Ubiquity: You have collaborated with the telecommunication and computer industry in various capacities. How useful/relevant are theoretical results for this industry?
Gelenbe: I think that the value of theory in our field, when it is based on realistic assumptions and sound evaluation, lies in its ability to provide tremendous short-cuts that avoid a lot of tedious work based on experimentation and testing. My first inroads into the telecommunications industry were related to the performance evaluation of the E10 electronic switch in the late 1970s. The E10 was in fact a large scale computer, together with electronic equipment, that was used to connect and automatically manage large numbers of telephone calls. It was to replace the previous "dumb" electronic switching systems. The French Telecom research centre CNET had been involved in trying to evaluate whether the E10 was performing up to specification, and they were relying on simulations which were taking orders of magnitude longer than the time it took the E10 system itself to execute the corresponding task. The team studying this was at the end of their tether, and the team leader finally had a (real) nervous breakdown. Together with my PhD student Jean Vicard we stepped in and within six months we had a mathematical model based on queueing networks which was quite accurate and which could be solved in seconds of computer time, rather than hours or days of simulation time. Thanks to this work, I continued being funded by CNET for nearly twenty years and they hired several of my former PhD students. This also explains that many of my former PhD students now teach in France at schools such as Institut National des Télécommunications and École Nationale des Télécommunications.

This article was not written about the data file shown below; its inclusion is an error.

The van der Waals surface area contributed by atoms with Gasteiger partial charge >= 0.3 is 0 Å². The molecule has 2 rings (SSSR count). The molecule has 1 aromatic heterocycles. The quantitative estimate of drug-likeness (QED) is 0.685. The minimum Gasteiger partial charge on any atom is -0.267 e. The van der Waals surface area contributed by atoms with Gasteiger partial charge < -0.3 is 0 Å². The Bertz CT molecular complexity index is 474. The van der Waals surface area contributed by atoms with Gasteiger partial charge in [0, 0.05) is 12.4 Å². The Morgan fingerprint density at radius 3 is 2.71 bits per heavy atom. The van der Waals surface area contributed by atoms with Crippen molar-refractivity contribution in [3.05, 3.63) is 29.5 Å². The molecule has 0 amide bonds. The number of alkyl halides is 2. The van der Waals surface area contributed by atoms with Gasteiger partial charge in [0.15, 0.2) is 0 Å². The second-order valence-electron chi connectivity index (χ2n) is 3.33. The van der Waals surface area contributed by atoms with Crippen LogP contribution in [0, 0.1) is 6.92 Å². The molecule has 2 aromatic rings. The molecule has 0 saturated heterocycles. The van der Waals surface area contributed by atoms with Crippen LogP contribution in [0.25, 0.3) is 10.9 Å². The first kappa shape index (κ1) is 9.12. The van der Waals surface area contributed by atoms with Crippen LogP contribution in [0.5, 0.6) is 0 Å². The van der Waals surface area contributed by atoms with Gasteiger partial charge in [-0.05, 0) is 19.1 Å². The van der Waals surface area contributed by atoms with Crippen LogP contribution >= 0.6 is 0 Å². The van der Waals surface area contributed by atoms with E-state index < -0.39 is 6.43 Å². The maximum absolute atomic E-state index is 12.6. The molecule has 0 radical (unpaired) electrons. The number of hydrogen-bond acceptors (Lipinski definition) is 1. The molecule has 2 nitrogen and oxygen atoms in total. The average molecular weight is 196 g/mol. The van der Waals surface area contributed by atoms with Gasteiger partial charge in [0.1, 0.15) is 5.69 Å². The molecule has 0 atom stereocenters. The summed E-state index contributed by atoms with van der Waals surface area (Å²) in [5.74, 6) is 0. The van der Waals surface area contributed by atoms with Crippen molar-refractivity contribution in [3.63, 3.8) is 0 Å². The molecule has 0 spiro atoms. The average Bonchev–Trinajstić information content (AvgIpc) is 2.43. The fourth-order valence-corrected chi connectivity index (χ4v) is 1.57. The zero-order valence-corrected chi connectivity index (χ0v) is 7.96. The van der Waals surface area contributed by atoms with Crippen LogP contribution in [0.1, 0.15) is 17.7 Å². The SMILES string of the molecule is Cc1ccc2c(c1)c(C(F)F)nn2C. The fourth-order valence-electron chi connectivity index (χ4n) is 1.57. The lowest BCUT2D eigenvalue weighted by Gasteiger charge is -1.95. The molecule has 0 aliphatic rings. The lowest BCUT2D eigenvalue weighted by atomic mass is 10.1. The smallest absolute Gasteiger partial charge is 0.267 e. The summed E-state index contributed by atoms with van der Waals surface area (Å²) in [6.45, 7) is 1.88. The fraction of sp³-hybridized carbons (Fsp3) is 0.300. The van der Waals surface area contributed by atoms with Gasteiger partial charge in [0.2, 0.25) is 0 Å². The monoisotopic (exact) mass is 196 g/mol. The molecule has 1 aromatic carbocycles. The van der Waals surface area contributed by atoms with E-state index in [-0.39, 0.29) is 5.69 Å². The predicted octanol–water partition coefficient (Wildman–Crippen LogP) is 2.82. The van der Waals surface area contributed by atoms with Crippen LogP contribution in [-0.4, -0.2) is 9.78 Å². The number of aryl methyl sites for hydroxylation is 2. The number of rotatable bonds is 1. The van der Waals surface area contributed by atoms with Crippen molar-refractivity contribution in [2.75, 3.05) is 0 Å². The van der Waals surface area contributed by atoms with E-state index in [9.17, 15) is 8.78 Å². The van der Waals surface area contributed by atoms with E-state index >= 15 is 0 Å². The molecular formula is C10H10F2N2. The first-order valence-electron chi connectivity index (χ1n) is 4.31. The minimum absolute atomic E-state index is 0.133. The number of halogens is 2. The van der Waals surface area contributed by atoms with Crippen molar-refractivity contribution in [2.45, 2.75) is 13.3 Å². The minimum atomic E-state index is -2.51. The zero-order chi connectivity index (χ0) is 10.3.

Ubiquity: In France in 1982 you designed and implemented a national vocational training programme in computer technology called the "Programme des Volontaires pour la Formation à l'Informatique."